Over the course of nine years and four full-length albums, Wild Nothing has quietly become one of the planet’s great purveyors of pristine dream-pop. This is a credit to the man at the center of the project, Jack Tatum, whose admitted perfectionism manifests itself on every Wild Nothing record, where no note, no beat, no synth is ever out of place. That’s true again on Tatum’s new album Indigo, which polishes up his sound through meticulous production and drapes his songs in a distinctly ’80s vibe. Influenced by artists like Kate Bush, Fleetwood Mac, and especially Roxy Music, Indigo is a chilly wonderland of taut drumbeats, jangling guitar lines, pastel synth tones, echoed melodies, and stories about the intersection of human nature and modern technology. This is precision-guided retro-pop for the 21st century, made by a guy who knows his way around the microgenre. (Revolution Hall, 1300 SE Stark, 9 pm, $25-30, all ages) BEN SALMON

DILLY DALLY Wed 10/31 Crystal Ballroom David Waldman


Fidlar, Dilly Dally, The Side Eyes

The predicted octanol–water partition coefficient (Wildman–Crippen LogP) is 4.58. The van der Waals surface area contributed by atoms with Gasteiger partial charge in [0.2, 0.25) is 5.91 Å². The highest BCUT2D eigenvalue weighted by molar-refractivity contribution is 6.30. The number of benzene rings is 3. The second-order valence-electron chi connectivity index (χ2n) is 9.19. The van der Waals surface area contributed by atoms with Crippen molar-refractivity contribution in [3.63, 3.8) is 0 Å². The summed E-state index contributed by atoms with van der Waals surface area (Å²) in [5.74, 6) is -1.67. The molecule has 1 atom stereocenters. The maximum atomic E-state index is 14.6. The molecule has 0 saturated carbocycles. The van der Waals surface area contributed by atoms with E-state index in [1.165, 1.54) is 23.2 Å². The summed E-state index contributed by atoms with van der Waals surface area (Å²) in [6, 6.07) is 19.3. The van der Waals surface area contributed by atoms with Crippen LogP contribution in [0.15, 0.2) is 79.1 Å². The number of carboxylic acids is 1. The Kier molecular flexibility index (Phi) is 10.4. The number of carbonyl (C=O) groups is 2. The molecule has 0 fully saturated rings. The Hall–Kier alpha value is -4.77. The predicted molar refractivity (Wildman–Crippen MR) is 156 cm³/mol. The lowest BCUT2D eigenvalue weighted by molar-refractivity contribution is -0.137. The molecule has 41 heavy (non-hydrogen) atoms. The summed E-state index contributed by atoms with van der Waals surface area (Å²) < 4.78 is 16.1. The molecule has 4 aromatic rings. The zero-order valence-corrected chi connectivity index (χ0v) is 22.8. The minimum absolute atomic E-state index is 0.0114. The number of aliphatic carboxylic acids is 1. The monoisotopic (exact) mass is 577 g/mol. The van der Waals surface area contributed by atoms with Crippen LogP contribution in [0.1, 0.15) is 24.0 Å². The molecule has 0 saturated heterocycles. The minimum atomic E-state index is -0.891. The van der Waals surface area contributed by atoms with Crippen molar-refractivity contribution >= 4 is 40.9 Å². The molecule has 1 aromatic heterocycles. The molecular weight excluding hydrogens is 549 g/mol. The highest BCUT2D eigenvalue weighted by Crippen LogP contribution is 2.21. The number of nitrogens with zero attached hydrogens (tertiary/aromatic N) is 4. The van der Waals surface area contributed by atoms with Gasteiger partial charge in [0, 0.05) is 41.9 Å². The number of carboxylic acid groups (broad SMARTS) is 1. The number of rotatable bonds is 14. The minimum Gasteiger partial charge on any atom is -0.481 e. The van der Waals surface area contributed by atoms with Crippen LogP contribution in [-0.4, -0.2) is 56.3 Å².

On their thrilling 2015 debut, Sore, Dilly Dally managed to channel the best and noisiest anthems of ’90s alt-rock radio without getting caught up in slavish devotion to period detail. On their sophomore outing, Heaven, the Toronto quartet sounds more like themselves than ever. The album’s nine songs are standalone marvels that cohere into a heavy and epic whole, an album-length dirge that screams and howls and soars. There’s still plenty of pop pleasure here, but it’s the sublime kind of bliss that can’t be divorced from the pain and fear that preceded it. (Crystal Ballroom, 1332 W Burnside, 8:30 pm, $25-27, all ages) CHRIS STAMM

Lil B
For the last 10 years, Lil B has been a dedicated student of hip-hop, a deconstructionist rapper and producer whose work can sound like anything, including the hip-hop of the late-’80s, new-age spoken word, super-free freestyles, deep funk, and hyphy. And now Lil B—AKA his Zenned-out cult-leader persona BasedGod—has become one of the most influential rappers of the decade for his varied production and delivery styles. Made of entirely self-produced beats, Lil B’s 2017 album Black Ken is a casual, 27-track masterpiece. His show at the Hawthorne on Halloween will be a party full to the brim with good vibes. (Hawthorne Theatre, 1507 SE César Chávez, 8 pm, $25-30, all ages) JENNI MOORE